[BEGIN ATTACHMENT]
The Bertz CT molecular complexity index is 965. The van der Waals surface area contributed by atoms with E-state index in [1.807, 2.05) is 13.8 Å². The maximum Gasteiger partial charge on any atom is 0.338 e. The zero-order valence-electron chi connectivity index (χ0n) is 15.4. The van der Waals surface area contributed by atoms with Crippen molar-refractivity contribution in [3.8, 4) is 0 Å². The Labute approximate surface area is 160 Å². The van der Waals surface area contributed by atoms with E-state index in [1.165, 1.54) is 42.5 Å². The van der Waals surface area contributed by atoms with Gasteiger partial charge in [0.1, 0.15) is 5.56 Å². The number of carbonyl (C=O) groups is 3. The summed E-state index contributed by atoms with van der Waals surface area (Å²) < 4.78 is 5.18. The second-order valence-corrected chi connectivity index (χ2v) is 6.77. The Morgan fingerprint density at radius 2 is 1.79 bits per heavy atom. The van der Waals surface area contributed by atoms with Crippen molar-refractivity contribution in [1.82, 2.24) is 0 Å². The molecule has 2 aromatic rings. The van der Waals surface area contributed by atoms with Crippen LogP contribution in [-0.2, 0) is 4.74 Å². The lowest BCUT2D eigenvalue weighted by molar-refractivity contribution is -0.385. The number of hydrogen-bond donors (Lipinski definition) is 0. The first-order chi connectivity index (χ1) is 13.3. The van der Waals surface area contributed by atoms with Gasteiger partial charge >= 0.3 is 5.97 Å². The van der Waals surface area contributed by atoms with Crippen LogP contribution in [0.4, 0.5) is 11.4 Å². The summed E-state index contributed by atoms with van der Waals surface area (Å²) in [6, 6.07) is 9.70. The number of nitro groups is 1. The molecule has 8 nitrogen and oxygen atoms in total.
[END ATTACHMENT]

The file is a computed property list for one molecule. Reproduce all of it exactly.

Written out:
The Bertz CT molecular complexity index is 965. The van der Waals surface area contributed by atoms with E-state index in [1.807, 2.05) is 13.8 Å². The maximum Gasteiger partial charge on any atom is 0.338 e. The zero-order valence-electron chi connectivity index (χ0n) is 15.4. The van der Waals surface area contributed by atoms with Crippen molar-refractivity contribution in [3.8, 4) is 0 Å². The Labute approximate surface area is 160 Å². The van der Waals surface area contributed by atoms with E-state index in [1.165, 1.54) is 42.5 Å². The van der Waals surface area contributed by atoms with Gasteiger partial charge in [0.1, 0.15) is 5.56 Å². The number of carbonyl (C=O) groups is 3. The summed E-state index contributed by atoms with van der Waals surface area (Å²) < 4.78 is 5.18. The second-order valence-corrected chi connectivity index (χ2v) is 6.77. The Morgan fingerprint density at radius 2 is 1.79 bits per heavy atom. The van der Waals surface area contributed by atoms with Crippen molar-refractivity contribution in [1.82, 2.24) is 0 Å². The molecule has 2 aromatic rings. The van der Waals surface area contributed by atoms with Crippen LogP contribution in [-0.2, 0) is 4.74 Å². The lowest BCUT2D eigenvalue weighted by molar-refractivity contribution is -0.385. The number of hydrogen-bond donors (Lipinski definition) is 0. The first-order chi connectivity index (χ1) is 13.3. The van der Waals surface area contributed by atoms with Gasteiger partial charge >= 0.3 is 5.97 Å². The van der Waals surface area contributed by atoms with Crippen LogP contribution in [0.4, 0.5) is 11.4 Å². The summed E-state index contributed by atoms with van der Waals surface area (Å²) in [6, 6.07) is 9.70. The number of nitro groups is 1. The molecule has 8 nitrogen and oxygen atoms in total.